Prior to 1990, there were no anti-stalking laws in the United States. California was the first state to criminalize stalking after several high-profile stalking cases including the attempted murder of actress Theresa Saldana, the 1988 mass murder at ESL Incorporated by a former employee and stalker Richard Farley, and the 1989 murder of actress Rebecca Schaeffer by stalker Robert John Bardo. Other states were quick to follow suit and, by the end of 1993, all states had anti-stalking laws.
Stalking is largely defined by the National Institute of Justice as "a course of conduct directed at a specific person that involves repeated (two or more occasions) visual or physical proximity, nonconsensual communication, or verbal, written, or implied threats, or a combination thereof, that would cause a reasonable person fear." Though recognized as a crime throughout the United States, stalking varies widely in statute definition, scope, crime classification, and penalty.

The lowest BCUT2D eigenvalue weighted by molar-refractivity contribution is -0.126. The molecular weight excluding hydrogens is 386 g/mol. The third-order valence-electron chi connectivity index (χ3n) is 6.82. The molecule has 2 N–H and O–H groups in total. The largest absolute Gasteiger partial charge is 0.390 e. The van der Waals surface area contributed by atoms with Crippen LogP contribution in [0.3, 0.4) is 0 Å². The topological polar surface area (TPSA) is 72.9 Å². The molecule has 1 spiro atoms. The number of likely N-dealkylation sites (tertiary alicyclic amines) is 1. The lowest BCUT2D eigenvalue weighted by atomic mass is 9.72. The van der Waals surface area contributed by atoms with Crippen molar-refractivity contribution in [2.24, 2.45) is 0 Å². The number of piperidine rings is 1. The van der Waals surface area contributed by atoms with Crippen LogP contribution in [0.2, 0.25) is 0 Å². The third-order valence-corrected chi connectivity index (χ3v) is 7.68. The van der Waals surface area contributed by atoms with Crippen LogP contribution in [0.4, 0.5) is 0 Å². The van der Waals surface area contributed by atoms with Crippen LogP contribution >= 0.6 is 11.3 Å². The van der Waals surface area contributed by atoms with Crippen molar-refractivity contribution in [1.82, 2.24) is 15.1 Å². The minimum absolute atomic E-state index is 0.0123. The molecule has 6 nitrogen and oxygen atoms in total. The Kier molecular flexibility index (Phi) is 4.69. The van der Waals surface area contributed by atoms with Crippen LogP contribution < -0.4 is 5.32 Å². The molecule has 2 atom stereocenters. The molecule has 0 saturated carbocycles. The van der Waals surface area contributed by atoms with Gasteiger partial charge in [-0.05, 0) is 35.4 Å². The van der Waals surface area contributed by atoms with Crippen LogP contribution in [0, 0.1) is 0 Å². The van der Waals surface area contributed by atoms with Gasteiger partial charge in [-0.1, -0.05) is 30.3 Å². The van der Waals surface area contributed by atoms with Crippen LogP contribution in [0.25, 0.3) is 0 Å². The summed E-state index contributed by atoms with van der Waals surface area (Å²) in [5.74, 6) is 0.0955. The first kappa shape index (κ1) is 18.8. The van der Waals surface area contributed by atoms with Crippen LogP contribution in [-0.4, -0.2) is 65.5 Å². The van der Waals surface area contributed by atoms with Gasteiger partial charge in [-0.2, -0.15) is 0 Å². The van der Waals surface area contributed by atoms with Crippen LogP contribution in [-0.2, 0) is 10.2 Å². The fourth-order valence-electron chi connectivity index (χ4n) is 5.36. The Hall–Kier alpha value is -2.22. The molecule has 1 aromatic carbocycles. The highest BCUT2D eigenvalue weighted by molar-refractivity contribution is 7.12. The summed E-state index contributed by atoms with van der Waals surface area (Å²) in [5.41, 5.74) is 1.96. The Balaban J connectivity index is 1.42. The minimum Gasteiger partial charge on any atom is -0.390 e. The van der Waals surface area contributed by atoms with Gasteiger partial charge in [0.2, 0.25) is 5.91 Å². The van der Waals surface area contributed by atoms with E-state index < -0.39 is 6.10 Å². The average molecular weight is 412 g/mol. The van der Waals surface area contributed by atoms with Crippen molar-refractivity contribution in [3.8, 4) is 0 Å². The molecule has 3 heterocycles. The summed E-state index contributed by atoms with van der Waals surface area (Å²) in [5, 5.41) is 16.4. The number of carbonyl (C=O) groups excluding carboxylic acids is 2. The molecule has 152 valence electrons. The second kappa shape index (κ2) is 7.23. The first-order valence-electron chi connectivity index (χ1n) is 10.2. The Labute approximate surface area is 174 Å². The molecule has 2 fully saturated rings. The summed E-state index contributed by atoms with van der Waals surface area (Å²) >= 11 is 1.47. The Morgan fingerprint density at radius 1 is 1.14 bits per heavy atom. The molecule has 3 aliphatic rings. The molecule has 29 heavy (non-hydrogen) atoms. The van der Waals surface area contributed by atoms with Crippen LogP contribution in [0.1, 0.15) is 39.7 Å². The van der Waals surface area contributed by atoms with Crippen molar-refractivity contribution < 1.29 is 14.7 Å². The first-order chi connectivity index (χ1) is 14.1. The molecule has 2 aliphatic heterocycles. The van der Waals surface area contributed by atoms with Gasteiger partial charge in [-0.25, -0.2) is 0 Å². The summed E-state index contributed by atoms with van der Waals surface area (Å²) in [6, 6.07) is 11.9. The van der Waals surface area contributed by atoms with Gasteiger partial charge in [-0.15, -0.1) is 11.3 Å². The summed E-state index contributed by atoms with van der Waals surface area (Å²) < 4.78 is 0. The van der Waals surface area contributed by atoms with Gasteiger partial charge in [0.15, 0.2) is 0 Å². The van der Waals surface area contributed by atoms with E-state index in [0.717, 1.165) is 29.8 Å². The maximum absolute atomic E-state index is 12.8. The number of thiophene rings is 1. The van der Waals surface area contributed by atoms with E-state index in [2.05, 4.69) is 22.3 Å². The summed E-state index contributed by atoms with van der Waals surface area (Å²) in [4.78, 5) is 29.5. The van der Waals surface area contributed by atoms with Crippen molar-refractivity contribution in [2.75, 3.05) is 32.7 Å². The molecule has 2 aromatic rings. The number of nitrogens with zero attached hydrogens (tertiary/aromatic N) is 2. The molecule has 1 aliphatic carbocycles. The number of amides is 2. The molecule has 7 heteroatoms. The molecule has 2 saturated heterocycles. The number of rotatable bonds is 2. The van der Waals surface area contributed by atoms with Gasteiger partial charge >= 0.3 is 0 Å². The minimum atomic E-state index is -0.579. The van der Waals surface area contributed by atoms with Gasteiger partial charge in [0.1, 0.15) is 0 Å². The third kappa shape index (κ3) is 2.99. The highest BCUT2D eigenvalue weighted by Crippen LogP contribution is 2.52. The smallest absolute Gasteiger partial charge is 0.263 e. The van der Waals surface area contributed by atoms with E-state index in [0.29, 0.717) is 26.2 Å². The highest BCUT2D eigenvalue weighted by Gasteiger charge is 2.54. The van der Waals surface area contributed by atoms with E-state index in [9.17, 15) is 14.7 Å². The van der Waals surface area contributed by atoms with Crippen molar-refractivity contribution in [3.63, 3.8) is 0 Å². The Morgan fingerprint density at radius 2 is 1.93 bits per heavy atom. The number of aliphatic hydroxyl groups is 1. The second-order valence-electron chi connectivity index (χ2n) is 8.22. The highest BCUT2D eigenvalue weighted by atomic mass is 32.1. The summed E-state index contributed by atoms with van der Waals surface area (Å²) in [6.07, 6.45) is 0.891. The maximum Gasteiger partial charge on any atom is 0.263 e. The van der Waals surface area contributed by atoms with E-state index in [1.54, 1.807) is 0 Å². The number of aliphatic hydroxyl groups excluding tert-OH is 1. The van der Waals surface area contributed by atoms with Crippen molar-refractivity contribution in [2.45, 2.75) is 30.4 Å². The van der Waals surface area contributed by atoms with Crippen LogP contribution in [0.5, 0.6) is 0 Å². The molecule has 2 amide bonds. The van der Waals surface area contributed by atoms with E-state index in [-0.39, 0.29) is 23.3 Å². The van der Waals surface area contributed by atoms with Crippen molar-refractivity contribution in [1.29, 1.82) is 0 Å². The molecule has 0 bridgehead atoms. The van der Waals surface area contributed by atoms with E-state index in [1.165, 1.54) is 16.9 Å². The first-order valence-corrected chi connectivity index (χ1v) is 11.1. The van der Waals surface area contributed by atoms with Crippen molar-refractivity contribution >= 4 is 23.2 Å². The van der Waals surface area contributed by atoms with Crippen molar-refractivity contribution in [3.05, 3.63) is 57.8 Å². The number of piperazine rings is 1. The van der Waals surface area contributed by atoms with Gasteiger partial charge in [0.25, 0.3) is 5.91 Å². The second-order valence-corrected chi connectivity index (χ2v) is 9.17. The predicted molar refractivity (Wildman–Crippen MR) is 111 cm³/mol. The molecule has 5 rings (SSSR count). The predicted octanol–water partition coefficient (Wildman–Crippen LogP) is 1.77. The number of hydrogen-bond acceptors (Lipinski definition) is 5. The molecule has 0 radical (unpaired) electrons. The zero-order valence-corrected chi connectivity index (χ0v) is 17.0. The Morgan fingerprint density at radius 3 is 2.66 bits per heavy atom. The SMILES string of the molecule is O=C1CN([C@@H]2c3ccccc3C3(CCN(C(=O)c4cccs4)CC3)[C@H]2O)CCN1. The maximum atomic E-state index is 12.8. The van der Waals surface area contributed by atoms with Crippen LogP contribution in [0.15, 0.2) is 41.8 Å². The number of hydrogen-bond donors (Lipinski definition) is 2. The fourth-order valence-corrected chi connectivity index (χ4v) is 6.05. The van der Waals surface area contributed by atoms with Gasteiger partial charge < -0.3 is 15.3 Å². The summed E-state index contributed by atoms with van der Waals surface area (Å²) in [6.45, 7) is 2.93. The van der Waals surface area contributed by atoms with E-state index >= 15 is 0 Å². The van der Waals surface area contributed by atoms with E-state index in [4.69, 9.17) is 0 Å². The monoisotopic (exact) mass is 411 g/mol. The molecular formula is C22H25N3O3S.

Stalker and Victim Relationship
While the criminalization of stalking is relatively new, stalking is not a new human behavior. While there are many studies performed in reference to the victims of stalkers, the research on stalkers is more limited. Why people become stalkers is complicated and multifaceted. However, recent forensic research has helped to understand different patterns of stalking behavior. This research has aided in identifying those stalkers who are likely to be the most dangerous and high risk for injuring or murdering their victims. The relationship between the stalker and the victim has proven a key factor in understanding the level of risks to the victims.